After reviewing the timeline, encourage students to discuss their impressions of Earhart's life and personality. Ask students to imagine the world of Amelia Earhart. What were some of the challenges that she faced as a pilot? How did her pioneering spirit change the role of women in society? You may wish to also read the interview with contemporary pilot Sylvia Barter.
Challenging the Space Frontier
Divide the class into three groups and direct them to read the articles about the Friendship 7, the Apollo 11, or the STS-7 online or printed out. As they read, students should choose one of the astronauts (John Glenn, Buzz Aldrin, or Sally Ride) and keep a running list of facts of the events in their lives as well as contemporary world events.
After reviewing the articles, engage students in a discussion of the three space missions. Each group should present its findings to the rest of the class, describing the mission briefly, the astronaut involved, and the results of the mission. Have the class discuss how each mission changed the world in which we live. Draw conclusions on how each mission impacted society.
What were the challenges faced by these pioneers of flight? Were their challenges similar to one anther's? Did different challenges have different impacts on society? If they had not been pioneers, what kind of world would we live in today? You may want to chart this conversation on the Venn diagram graphic organizer (PDF).
100 Years of Flight Newspaper
Explain to students that now they are to assume the role of a newspaper reporter and they have the power to travel back in time. Tell them they need to choose one of the pilots or scientists you have discussed and write a news story. For example, students could cover the Wright brothers' first flight at Kitty Hawk, Amelia Earhart's flight across the Pacific Ocean, or Buzz Aldrin's walk on the moon. Students should be sure to include specific factual information about the event, such as the place, date, and circumstances. The news articles should also reflect the historical perspective of the time and how this event might have been viewed. Students should do additional research on the Internet on in the library as well as rereading the relevant articles. Print out step-by-step writing directions from the News Writing with Scholastic Editors activity or direct students to it on-line. For students writing about the Wright Brothers, they can also visit the Be a Reporter section of this activity and follow those directions. Encourage students to visit examples of previous Earhart Gazette news articles at any time during the writing process, as well as your hometown paper or major newspapers online. As students complete their pieces, confer with them and give them the go-ahead to put their writing into a final word-processing document for sharing and grading.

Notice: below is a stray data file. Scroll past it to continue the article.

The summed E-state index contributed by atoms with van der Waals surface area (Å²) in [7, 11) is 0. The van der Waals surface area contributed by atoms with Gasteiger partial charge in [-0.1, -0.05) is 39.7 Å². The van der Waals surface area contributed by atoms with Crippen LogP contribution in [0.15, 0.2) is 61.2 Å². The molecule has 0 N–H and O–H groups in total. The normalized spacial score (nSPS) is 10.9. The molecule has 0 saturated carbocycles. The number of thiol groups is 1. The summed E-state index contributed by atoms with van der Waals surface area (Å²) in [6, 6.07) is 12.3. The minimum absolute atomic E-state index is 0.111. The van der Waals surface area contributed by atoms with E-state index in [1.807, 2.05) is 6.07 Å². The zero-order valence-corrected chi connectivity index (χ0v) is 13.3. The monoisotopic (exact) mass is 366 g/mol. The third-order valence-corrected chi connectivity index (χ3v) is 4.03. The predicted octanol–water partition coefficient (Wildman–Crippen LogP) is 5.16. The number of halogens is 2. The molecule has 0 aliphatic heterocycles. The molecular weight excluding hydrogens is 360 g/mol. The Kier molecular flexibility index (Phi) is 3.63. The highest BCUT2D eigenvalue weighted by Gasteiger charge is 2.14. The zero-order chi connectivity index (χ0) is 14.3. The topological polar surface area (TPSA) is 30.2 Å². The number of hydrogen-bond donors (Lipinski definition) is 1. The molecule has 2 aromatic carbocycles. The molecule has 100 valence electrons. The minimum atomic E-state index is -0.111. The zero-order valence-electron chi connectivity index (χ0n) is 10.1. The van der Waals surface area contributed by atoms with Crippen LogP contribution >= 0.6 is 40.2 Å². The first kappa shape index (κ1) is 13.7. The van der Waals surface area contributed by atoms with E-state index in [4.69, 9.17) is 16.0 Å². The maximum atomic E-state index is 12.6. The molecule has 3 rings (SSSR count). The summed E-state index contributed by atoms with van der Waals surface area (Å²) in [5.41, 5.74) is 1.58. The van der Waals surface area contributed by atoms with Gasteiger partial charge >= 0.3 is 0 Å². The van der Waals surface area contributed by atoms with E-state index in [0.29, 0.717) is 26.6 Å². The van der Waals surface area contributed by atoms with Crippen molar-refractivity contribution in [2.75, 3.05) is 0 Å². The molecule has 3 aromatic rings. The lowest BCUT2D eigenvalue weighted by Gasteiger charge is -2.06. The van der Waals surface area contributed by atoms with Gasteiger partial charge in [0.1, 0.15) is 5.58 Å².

Take time for a Readers Circle in which students have an opportunity to share their news articles. Reflect on the range of personal challenges and the strength of character that come into play.
Supporting All Learners
International Reading Association (IRA) & National Council of Teachers of English (NCTE) Standards:
- 100 Years of Flight helps students meet the following standards Sponsored by the National Council of Teachers of English (NCTE) and the International Reading Association (IRA).
- Students read a wide range of print and non-print texts to build an understanding of texts, of themselves, and of the cultures of the United States and the world. (1)
- Students conduct research on issues and interests by generating ideas and questions (7).
- Students use a variety of technological and informational resources (libraries, databases, computer networks) to gather and synthesize information in order to create and communicate knowledge (8).
- Students participate as knowledgeable, reflective, creative, and critical members of a variety of literacy communities (11).